The Best 2018 Diets (And The Worst 2017 Diets)

Every year we start with the best intentions: “This is the year I’m going to exercise more, eat better and lose weight.” But now that we’ve rung in another new year, you might be wondering why your efforts in 2017 fell short. Whether you went Paleo, tried the Dukan Diet or cut out nearly everything that makes life worth living with the Whole30 Program, you might have found that the latest fad diets didn’t live up to their promises.

Worst Diets of 2017

The worst diet of 2017, as ranked by U.S. News, was Whole30. For 30 days you are required to avoid all sugar, artificial sweeteners, alcohol, grains, legumes and dairy. If you follow the 30 day program to the letter, it’s highly likely that you’ll lose weight. But as an overall health and wellness strategy, it falls far short of its claims to “change your life forever.” Nutritionists have slammed Whole30 for making outsized claims with no scientific support. By avoiding dairy, legumes and grains, you are cutting out a lot of essential nutrients, such as vitamin D and calcium. It is severely restrictive, and doesn’t help the dieter build a long-term strategy for a healthy lifestyle, which is the best way to improve your health.

Following closely behind Whole30 was the Dukan Diet and Paleo. The Dukan diet was also criticized for being too restrictive with too little evidence that it actually works. With 4 different phases, the Dukan provides for a longer-term plan than the Whole30, but with so many rules, critics found it unlikely to be sustainable in the long run. In the short term, a high protein diet is probably not harmful, but in the long run it could affect your kidneys.

The Paleo diet promises to return your digestive tract to the hearty days of caveman living, by avoiding all refined sugar, dairy, grains and legumes. What’s left is whatever you can hunt or gather – meat, chicken, fish, fruits and veggies. The Paleo diet does have some research to back its claims: the Journal of the American College of Cardiology found that study participants on the diet lost an average of 9 pounds and showed improved blood pressure.  But the expert reviewers still frowned on the diet for eliminating entire food groups.



New Year, New You

The best ranked diets were those that provided a simple plan for balancing healthy foods from all different food groups. While you won’t see the immediate weight-loss benefits that the restrictive crash diets advertise, you will build lifelong good eating habits that have been researched and tested to keep you happy and healthy.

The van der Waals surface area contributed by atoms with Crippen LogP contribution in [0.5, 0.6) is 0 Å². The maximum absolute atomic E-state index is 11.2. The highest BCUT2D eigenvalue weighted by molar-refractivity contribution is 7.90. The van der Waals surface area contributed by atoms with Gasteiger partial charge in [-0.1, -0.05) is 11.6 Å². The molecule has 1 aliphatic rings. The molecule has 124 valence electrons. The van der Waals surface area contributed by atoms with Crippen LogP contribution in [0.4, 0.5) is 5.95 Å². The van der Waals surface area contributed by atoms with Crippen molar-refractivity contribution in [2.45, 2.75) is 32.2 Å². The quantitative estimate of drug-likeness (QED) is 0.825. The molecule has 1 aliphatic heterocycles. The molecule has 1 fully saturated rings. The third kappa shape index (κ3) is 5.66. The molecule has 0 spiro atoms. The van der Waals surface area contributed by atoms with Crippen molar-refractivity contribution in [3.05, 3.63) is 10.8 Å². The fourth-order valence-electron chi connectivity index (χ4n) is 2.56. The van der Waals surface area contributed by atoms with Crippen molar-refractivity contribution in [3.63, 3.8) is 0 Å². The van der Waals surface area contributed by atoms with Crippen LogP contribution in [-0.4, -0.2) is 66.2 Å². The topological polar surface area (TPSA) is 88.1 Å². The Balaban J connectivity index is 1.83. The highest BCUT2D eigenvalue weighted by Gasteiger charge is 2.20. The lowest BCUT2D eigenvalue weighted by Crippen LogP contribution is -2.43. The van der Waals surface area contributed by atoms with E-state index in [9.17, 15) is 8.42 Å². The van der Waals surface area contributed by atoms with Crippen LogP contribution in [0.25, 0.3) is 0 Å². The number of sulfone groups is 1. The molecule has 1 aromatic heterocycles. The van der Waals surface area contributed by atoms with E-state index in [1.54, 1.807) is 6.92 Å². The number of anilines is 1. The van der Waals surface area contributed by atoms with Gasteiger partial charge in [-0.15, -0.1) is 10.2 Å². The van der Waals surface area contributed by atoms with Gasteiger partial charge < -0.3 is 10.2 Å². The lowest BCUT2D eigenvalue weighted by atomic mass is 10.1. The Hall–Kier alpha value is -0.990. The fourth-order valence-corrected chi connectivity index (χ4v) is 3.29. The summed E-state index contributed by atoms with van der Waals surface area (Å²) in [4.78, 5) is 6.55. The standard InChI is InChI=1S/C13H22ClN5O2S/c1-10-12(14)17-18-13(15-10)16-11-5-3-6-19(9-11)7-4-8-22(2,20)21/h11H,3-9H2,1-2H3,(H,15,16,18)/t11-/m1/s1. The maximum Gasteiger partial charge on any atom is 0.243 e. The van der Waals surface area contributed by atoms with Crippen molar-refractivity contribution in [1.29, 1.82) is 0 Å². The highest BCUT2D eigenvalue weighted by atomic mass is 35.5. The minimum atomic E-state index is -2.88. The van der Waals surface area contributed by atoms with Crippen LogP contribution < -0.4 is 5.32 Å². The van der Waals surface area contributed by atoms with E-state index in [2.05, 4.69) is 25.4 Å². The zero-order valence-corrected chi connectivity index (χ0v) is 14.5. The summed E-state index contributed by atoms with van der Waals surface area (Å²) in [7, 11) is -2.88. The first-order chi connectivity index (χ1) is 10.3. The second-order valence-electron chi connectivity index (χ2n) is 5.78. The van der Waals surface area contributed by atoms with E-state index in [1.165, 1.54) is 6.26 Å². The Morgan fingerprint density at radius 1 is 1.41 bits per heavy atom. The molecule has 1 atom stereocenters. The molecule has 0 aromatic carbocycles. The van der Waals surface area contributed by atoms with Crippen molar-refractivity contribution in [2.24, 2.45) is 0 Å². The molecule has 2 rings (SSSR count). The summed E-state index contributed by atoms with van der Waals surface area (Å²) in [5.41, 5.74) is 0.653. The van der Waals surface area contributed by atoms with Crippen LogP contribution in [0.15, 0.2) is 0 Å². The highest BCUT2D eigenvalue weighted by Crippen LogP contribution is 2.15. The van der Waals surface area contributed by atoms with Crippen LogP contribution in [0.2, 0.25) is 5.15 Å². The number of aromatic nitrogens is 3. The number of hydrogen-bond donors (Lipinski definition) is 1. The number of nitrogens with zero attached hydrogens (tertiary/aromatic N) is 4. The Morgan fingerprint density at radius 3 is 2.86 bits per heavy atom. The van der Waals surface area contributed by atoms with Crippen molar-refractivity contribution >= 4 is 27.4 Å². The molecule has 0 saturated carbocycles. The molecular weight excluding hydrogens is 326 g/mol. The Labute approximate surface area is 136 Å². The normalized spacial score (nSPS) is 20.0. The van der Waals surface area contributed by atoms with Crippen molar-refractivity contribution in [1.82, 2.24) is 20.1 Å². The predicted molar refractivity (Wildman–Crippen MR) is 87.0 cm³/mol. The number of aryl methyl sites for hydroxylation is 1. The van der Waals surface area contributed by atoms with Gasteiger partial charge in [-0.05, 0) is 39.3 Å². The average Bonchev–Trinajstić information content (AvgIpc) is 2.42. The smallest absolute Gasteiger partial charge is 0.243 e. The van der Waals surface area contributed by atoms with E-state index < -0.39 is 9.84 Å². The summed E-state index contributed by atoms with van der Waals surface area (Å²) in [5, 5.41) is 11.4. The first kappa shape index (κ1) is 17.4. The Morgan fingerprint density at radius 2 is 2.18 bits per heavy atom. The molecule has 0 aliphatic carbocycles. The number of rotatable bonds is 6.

The #1 ranked diet is the DASH diet, developed by the National Heart, Lung, and Blood Institute. DASH walks you through the steps of determining your target calorie intake and then provides a broad plan of where you should get your calories from. While not intended as a weight-loss diet, if you reduce your target calories and integrate an exercise routine, it’s easy to lose weight at a healthy pace. Both the NHLBI and the Mayo Clinic have tons of DASH-friendly recipes, so you won’t get tired of eating the same old thing.

Another option is to go Flexitarian. A Flexitarian is a flexible vegetarian who eats *mostly* vegetables, with the occasional burger or steak. The Flexitarian diet encourages you to add food groups, rather than taking them away – namely tofu, beans, whole grains, dairy, and even new sweeteners, such as agave. The focus is on increasing your intake of plant proteins rather than meat proteins. Research has shown that vegetarians, and even semi-vegetarians, tend to eat fewer calories overall, so the more you integrate the Flexitarian plan, the more likely you are to lose weight. Nutritional experts scored this plan highly on cardiovascular benefits, the potential to prevent or control diabetes, and its broad nutritional options.

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Laurie Breen

Laurie Breen is a freelance writer well-versed in research communications and grant writing. She received her Bachelors Degree in Psychology from Smith College and has worked previously at the University of Queensland's Centre for Clinical Research in Brisbane, Australia. Her favorite conversational topic is "antibiotic-resistant bacteria," making her a big hit at parties.